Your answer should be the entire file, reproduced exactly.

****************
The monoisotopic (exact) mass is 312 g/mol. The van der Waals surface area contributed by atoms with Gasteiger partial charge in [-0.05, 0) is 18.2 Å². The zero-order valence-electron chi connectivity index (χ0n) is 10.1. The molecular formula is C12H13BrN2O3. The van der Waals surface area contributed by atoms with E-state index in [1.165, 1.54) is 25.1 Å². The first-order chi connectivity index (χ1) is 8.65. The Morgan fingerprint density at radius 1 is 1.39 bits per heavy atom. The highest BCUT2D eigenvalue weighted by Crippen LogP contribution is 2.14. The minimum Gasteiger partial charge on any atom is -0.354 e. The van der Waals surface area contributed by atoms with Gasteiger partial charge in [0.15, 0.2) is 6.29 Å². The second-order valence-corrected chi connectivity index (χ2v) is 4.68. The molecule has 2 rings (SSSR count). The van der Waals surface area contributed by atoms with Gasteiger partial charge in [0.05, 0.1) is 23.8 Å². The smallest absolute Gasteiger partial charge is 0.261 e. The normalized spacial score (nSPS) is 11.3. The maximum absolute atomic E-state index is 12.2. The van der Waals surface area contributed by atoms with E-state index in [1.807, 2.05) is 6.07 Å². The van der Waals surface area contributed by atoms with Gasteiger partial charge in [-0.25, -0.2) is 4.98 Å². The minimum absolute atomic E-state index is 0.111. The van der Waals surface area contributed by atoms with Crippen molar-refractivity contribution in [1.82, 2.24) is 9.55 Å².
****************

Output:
The monoisotopic (exact) mass is 312 g/mol. The van der Waals surface area contributed by atoms with Gasteiger partial charge in [-0.05, 0) is 18.2 Å². The zero-order valence-electron chi connectivity index (χ0n) is 10.1. The molecular formula is C12H13BrN2O3. The van der Waals surface area contributed by atoms with E-state index in [1.165, 1.54) is 25.1 Å². The first-order chi connectivity index (χ1) is 8.65. The Morgan fingerprint density at radius 1 is 1.39 bits per heavy atom. The highest BCUT2D eigenvalue weighted by Crippen LogP contribution is 2.14. The minimum Gasteiger partial charge on any atom is -0.354 e. The van der Waals surface area contributed by atoms with Gasteiger partial charge in [0.15, 0.2) is 6.29 Å². The second-order valence-corrected chi connectivity index (χ2v) is 4.68. The molecule has 2 rings (SSSR count). The van der Waals surface area contributed by atoms with Gasteiger partial charge in [0.05, 0.1) is 23.8 Å². The smallest absolute Gasteiger partial charge is 0.261 e. The normalized spacial score (nSPS) is 11.3. The maximum absolute atomic E-state index is 12.2. The van der Waals surface area contributed by atoms with E-state index in [1.807, 2.05) is 6.07 Å². The van der Waals surface area contributed by atoms with Gasteiger partial charge in [-0.25, -0.2) is 4.98 Å². The minimum absolute atomic E-state index is 0.111. The van der Waals surface area contributed by atoms with Crippen molar-refractivity contribution in [1.82, 2.24) is 9.55 Å².